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I have inherited system for which I need to tune performance as much as possible from hardware perspective. First of all I am a web developer, not a SysAdmin, I don't want to make any premature performance tuning, so in the past few days I have done a little bit of research also setted up Server and Application monitoring and wrote small plan how things could be improved, but I need somebody who is experiences SysAdmin to review this.

The reason why we are doing this is because site seams to be slow and traffic is growing steadily. The main plan is to rewrite system, because of many bad architectural decisions that were maid, database itself, is not normalized properly. So meanwhile while rewriting is happening we want to do some "stupid"/simple scaling (if possible), just to keep customers happy.

Our current system

  • OS: CentOS 5 64 bit (Linux 2.6.18-238.12.1.el5 )
  • Web server: HP DL 320, Intel Xeon 4-core L5520 @ 2.26GHz CPU, 8GB RAM, 2 x 500 GB SATA Drives, RAID Controller, Redundant PSU
  • MySQL 5.0
  • PHP 5.2.10
  • Apache 2.2.3 with php_mod

Server monitoring results

We are running single server, which hosts web application and database.

  • Average requests per second ~1.4, at peak ~3 RPS
  • Disk I/O utilization, at peak 25% (this is only reached when we are running some background tasks), other than that ~2-5%
  • Physical memory, at the peak around 70% are used.

MySQL configuration

  • We are currently are using mixture of InnoDB and MyISAM tables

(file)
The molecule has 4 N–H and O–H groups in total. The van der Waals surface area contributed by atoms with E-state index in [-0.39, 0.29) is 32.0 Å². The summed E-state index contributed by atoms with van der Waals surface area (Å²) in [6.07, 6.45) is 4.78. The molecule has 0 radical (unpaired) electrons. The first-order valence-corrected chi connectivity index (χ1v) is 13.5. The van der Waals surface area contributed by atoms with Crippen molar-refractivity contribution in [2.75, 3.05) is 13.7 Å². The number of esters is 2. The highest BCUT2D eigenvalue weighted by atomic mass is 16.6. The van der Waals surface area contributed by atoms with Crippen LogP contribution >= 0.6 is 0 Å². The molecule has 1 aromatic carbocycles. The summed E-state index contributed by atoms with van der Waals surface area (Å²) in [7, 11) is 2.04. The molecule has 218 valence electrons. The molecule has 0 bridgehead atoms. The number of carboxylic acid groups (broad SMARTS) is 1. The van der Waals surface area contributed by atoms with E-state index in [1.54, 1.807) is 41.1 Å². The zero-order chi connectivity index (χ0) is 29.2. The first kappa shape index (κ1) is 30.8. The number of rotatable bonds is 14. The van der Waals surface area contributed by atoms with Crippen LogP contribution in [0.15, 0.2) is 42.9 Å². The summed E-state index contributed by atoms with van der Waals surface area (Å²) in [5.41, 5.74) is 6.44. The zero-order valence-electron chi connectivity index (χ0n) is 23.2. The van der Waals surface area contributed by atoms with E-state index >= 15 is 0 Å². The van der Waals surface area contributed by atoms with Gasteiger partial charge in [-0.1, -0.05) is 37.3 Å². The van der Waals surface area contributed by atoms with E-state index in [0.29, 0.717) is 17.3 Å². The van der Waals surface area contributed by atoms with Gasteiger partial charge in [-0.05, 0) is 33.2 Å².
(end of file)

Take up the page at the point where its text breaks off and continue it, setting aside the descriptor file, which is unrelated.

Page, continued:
• Query cache is turned off
  • innodb_buffer_pool_size = 8M
  • innodb_flush_method = (empty)
  • innodb_log_file_size = 5M
  • innodb_thread_concurrency = 8

I am not concerned about MyISAM parameters, since I am planning to convert all tables to InnoDB, so that it would be easier to tune for me.

My current plan

1. System monitoring

Keep system monitoring for a weak, so we could have a better picture later if performance tuning had succeeded.

2. Analyze Application Monitoring

Gather information which pages took longest to load

3. Use Varnish

As much as I understand, Varnish, roughly speaking, caches entire page, and acts as a proxy which can later serve those pages without Apache involvement. In our case we have a lot of content that does not change frequently, although consumes quite a lot of resources to generate.

4. Benchmark Using Custom Scripts

Write custom script that mimics user's behavior, and tries to use "greedy" features. Run those scripts simultaneously, when site is not visited, and gather system's performance information. Do this before and after site optimization. Although, this bit makes sense to me, I haven't really heard about doing something like that before, just saw similar idea in Rails benchmarking, I would like to avoid premature benchmarking, so I would be happy to hear some opinions about this.

5. Convert all Tables to InnoDB

This will make all tuning process a lot simpler.

6. Database Layer Tuning

  • Turn on Query caching and set it to 256MB, than constantly measure cache performance using following equation: Qcache_hits / Qcache_inserts x 100 = Your Query Cache's effectiveness.

  • Set query_cache_limit = 256K

  • Create a cron job that runs twice an hour and executes: FLUSH QUERY CACHE;
  • We are using Sphinx, so for its SELECT queries I will also add SQL_NO_CACHE, although query_cache_limit should prevent Sphinx for trashing cache anyways.

7. Physical Memory Tuning